I have so many weather alerts coming at me during severe weather that the apartment sounds like WUPHF from The Office when there's a severe thunderstorm nearby. I've long been open about the recent reemergence of storm anxiety. There were a couple of times in college I came close to finding myself in a dangerous spot because I didn't hear a severe thunderstorm or tornado warning. One of my roommates chose not to wake me up for a tornado warning one morning even as the sirens blared outside—the tornado touched down not far from campus.

It would be pretty embarrassing if I were to die in a tornado or earn myself a new head shape thanks to a hailstone. Could you imagine the fun the tabloid websites would have with that one? Storm Clown Torn Down By Cloudy Beatdown. Well, regardless of the reasoning, I try my best to stay ahead of any storms that come my way, and that's something we should all strive to do.

Meteorologists and reporters always tell you to listen for warnings, but what's the best place to look to make sure you hear every warning every time? Here's how I get my warnings.

NOAA Weather Radio

Source: Amazon

I have a NOAA weather radio. These devices are like smoke detectors for the weather. The radios themselves are a bit outdated compared to the technology we have today, but they're a fantastic backup device when dangerous weather is on its way.

Each county/parish in the United States has a unique six-digit identifier (called a SAME code) that you can program into your weather radio. If you tune to the right frequency for your area, the radio will listen for that county's code to come across in a watch or warning and it'll sound a loud siren and turn on the audio feed when it hears that code in the broadcast. You know that annoying screeching sound in the Emergency Alert System? That's actually a coded message similar to dial-up, and it's that tone the radio listens for and uses to sound an alert.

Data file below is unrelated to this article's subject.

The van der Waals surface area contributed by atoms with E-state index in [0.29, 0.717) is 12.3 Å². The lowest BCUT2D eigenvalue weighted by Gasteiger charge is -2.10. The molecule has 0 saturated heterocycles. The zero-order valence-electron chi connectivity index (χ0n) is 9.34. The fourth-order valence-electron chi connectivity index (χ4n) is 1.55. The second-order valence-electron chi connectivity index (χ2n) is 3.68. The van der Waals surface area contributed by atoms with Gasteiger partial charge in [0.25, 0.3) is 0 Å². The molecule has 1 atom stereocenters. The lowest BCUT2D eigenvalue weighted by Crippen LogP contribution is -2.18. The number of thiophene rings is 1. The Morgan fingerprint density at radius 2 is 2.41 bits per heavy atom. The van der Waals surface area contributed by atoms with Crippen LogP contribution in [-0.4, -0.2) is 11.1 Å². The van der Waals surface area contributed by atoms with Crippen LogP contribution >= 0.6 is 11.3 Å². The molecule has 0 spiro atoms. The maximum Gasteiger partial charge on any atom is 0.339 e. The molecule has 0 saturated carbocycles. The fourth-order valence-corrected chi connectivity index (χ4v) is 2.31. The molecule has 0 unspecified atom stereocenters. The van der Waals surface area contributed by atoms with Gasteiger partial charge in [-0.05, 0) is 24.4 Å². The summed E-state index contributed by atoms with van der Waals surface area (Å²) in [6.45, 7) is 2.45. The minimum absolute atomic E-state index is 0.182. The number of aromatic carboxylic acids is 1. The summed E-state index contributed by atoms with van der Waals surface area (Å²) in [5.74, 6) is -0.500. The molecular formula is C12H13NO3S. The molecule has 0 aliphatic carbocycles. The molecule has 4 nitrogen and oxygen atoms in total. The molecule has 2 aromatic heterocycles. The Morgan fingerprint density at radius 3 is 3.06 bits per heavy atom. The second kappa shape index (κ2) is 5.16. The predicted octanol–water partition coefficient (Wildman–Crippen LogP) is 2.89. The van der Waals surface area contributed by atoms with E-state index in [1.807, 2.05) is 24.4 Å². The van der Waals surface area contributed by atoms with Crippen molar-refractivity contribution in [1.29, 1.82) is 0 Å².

A basic SAME-enabled weather radio costs somewhere around $30 depending on where you look. More advanced radios—ones that allow you to program which alerts you want to hear and which you'd rather ignore—are a little more expensive, but worth it if you want to tune out some alerts that don't apply to you.

The Weather Channel's Bot on Facebook Messenger

One of the most surprising tools I've found useful during severe weather is The Weather Channel's bot on Facebook Messenger.


Facebook Messenger allows companies to set up bots to communicate with you through automated messages. You can use Messenger to do things like order food, discover music through Spotify, receive breaking news alerts from NBC News, and get weather forecasts and severe weather alerts from The Weather Channel.

The Weather Channel's severe weather alerts are usually the very first notification I get when a watch or warning is issued for my town. These alerts actually come through to me on Facebook Messenger a second or two before my weather radio goes off.

The only downfall to these alerts is that they don't follow you around when you're out and about. You only receive alerts for the location you program into the app. Much like weather radios, this Messenger bot is a great tool if you're at home or the office, but it's not the ideal source for warnings when you're out traveling.

Wireless Emergency Alert System

The Wireless Emergency Alert System is a default feature on all modern smartphones sold in the United States. The system sends out emergency alerts to users based on their location. This is a great improvement over the county-based method in that only people in a tornado warning will receive a tornado warning. This cuts down on the Crying Wolf effect and ensures the folks who are in harm's way know that they need to take the alert seriously.

The only problem with wireless emergency alerts is that people tend to deactivate the feature after one or two annoying disruptions. The main purpose of the system, as with on television and radio, is to allow the President of the United States to quickly communicate with the public in case of a national emergency. The most common use, though, is for severe weather. These alerts are typically sent out for tornado warnings and flash flood warnings, but they can be used for hurricane warnings in coastal areas and even dust storm warnings in desert regions.

It's a really good idea to look in your phone's settings and make sure these alerts are activated. They may be annoying, but the NWS has found at least one case where these alerts were directly responsible for saved lives.